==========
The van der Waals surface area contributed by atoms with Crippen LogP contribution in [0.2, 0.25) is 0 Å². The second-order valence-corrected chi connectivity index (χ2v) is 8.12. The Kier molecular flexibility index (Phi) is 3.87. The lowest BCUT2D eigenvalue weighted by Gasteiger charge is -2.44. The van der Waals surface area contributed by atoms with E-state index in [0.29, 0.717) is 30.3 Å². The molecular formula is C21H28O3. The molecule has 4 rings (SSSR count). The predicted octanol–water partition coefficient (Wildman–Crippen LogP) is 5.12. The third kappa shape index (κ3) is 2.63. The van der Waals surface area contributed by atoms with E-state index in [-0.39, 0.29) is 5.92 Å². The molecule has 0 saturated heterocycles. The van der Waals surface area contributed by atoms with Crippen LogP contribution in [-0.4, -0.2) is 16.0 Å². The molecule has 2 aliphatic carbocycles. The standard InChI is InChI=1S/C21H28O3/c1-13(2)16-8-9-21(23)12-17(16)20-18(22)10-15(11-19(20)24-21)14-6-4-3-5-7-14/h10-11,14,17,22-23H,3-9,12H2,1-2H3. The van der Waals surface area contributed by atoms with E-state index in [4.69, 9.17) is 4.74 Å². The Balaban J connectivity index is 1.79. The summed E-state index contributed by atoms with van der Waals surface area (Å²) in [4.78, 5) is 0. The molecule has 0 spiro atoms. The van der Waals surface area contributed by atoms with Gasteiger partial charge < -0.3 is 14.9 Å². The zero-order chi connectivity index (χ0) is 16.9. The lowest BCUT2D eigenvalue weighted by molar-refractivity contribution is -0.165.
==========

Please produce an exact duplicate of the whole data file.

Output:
The van der Waals surface area contributed by atoms with Crippen LogP contribution in [0.2, 0.25) is 0 Å². The second-order valence-corrected chi connectivity index (χ2v) is 8.12. The Kier molecular flexibility index (Phi) is 3.87. The lowest BCUT2D eigenvalue weighted by Gasteiger charge is -2.44. The van der Waals surface area contributed by atoms with E-state index in [0.29, 0.717) is 30.3 Å². The molecular formula is C21H28O3. The molecule has 4 rings (SSSR count). The predicted octanol–water partition coefficient (Wildman–Crippen LogP) is 5.12. The third kappa shape index (κ3) is 2.63. The van der Waals surface area contributed by atoms with E-state index in [-0.39, 0.29) is 5.92 Å². The molecule has 0 saturated heterocycles. The van der Waals surface area contributed by atoms with Crippen LogP contribution in [-0.4, -0.2) is 16.0 Å². The molecule has 2 aliphatic carbocycles. The standard InChI is InChI=1S/C21H28O3/c1-13(2)16-8-9-21(23)12-17(16)20-18(22)10-15(11-19(20)24-21)14-6-4-3-5-7-14/h10-11,14,17,22-23H,3-9,12H2,1-2H3. The van der Waals surface area contributed by atoms with E-state index in [4.69, 9.17) is 4.74 Å². The Balaban J connectivity index is 1.79. The summed E-state index contributed by atoms with van der Waals surface area (Å²) in [4.78, 5) is 0. The molecule has 0 spiro atoms. The van der Waals surface area contributed by atoms with Gasteiger partial charge < -0.3 is 14.9 Å². The zero-order chi connectivity index (χ0) is 16.9. The lowest BCUT2D eigenvalue weighted by molar-refractivity contribution is -0.165.